Steinitz, Wilhelm (vĭlˈhĕlm shtĪˈnĭts) [key], 1836–1900, German chess player. In 1866 he won a match from Adolf Anderssen, the leading player after Paul Morphy's retirement, and became world champion, although the title did not officially exist. Until 1892, when he lost to Harry Nelson Pillsbury, he defeated all the leading players. In 1894 he lost the world championship to Emanuel Lasker. The closed position, characterized by fixed pawns on both sides and the establishment of lasting positional values, was Steinitz's forte. He edited (1885–91) the International Chess Magazine in New York City and wrote The Modern Chess Instructor (2 vol., 1889–95).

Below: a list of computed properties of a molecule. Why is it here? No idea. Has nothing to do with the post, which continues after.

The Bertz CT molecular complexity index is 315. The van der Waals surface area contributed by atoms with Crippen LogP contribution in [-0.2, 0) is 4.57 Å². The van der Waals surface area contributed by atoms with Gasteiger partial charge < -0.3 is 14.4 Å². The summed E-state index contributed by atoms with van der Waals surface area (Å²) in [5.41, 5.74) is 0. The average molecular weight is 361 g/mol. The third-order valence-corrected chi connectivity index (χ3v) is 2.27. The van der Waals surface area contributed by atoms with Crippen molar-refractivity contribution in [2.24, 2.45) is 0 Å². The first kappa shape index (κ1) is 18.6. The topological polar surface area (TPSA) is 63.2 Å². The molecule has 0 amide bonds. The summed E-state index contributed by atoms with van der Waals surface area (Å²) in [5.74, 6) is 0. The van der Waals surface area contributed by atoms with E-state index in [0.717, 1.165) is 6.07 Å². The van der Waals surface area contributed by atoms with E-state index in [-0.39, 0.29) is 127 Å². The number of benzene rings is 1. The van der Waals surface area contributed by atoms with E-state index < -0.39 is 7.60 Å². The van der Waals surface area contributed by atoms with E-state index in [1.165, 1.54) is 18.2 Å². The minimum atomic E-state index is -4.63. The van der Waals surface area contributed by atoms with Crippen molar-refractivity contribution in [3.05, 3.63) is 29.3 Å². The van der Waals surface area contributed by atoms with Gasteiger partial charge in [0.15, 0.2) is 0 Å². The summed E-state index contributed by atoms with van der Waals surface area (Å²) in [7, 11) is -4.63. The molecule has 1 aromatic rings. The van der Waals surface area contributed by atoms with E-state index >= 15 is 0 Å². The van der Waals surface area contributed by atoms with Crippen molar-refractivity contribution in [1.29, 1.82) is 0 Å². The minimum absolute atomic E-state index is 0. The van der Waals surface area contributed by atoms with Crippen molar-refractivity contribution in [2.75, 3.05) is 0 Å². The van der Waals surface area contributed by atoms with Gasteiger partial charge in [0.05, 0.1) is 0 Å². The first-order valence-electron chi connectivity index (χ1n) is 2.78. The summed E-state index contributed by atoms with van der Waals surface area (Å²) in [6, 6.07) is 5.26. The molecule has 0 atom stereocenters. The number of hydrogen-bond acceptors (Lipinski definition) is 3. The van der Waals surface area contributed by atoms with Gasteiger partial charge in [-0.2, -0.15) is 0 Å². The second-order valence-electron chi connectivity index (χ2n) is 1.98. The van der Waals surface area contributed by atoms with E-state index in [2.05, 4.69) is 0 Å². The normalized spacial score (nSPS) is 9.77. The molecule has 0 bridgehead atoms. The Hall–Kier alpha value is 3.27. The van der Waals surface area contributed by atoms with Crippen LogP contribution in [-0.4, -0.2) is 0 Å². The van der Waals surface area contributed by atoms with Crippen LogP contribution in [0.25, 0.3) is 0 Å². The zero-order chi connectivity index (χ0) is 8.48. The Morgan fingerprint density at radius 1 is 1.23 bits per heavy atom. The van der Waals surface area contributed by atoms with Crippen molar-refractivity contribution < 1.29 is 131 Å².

The Columbia Electronic Encyclopedia, 6th ed. Copyright © 2012, Columbia University Press. All rights reserved.
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